No 9 Music of Mercy pt.3 (1997)

For 6 Percussion & Saxophone Quartet

Commissioned by: Percussion group The Hague & Aurelia Saxophone Quartet /Netherlands Fund for the Creation of Music
First Performance: Percussion group The Hague & Aurelia Saxophone Quartet, 1997, Paradiso, Amsterdam. Cond. Micha Hamel
Instrumentation: 6 Percussion & Saxophone Quartet.
Duration: 18’
Special Features: Performance requires samples of nature sounds.

Score can be obtained through Donemus

Listen/Buy: Slagwerk Den Haag's website

Info/Program note:
Music of Mercy pt.3 derives its title from a quote by the English author G.K. Chesterton, which runs something like this: ‘if you leave a white fence alone for long enough, it will eventually become a black fence’. At the time of writing this piece, in 1997, I was already heavily preoccupied with trying to find an answer to the question: ‘how much does one really need to do (or conversely, how much can one just leave up to things ‘being as they are’)?’ In this way, like Chant Négatif before it, Music of Mercy attempts to deal with the relationship between Man and Nature – and the degree to which Man feels he must ‘act and alter’. Technically, it consisted of the ‘pursuit of the single event’: something which happens only once but is yet a structural component of the form.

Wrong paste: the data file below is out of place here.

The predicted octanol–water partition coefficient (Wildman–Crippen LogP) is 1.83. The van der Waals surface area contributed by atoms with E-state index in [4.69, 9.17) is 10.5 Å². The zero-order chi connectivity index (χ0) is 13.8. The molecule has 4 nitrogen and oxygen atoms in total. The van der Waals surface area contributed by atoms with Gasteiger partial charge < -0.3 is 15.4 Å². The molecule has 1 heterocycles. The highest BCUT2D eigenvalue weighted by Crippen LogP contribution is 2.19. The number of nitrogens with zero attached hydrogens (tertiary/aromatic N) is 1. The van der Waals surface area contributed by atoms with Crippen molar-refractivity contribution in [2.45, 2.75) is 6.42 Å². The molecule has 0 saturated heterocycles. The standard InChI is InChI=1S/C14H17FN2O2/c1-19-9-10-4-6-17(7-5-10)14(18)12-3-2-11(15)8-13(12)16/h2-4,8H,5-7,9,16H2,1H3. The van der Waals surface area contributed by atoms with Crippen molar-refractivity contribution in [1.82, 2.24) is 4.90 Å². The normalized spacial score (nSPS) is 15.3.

The piece pursues these ideas in three movements, which gradually tilt in favor of Nature, but take the premise that ‘Mercy’ (one’s freedom - the ‘single event’) can only be achieved under hard rules. Hence the piece is severely constructed, but a good deal less heady than the preceding words might lead one to think.

The first two parts are both written according to the square root form: the first very active, with quick successions of heterogeneous materials, changing course with each attack of the Chinese Opera Gong; and the second very empty, filled with ‘small’ sounds and a lot of empty space. Both parts include a ‘single event’ at some point.

The short third part finally takes a very contrived notion which was prevalent in those years of New Complexity, namely the notion that ‘more layering creates more depth’ and proceeds to ridicule this idea through super-imposing six separate layers of information – all composed independently as separate ‘layers’, yet all together conjuring up no more than a kind of pastoral atmosphere with saxophone arpeggios, imitations of bird-calls, rolling thunder, nature samples of wind and rain and a far off tolling of bells.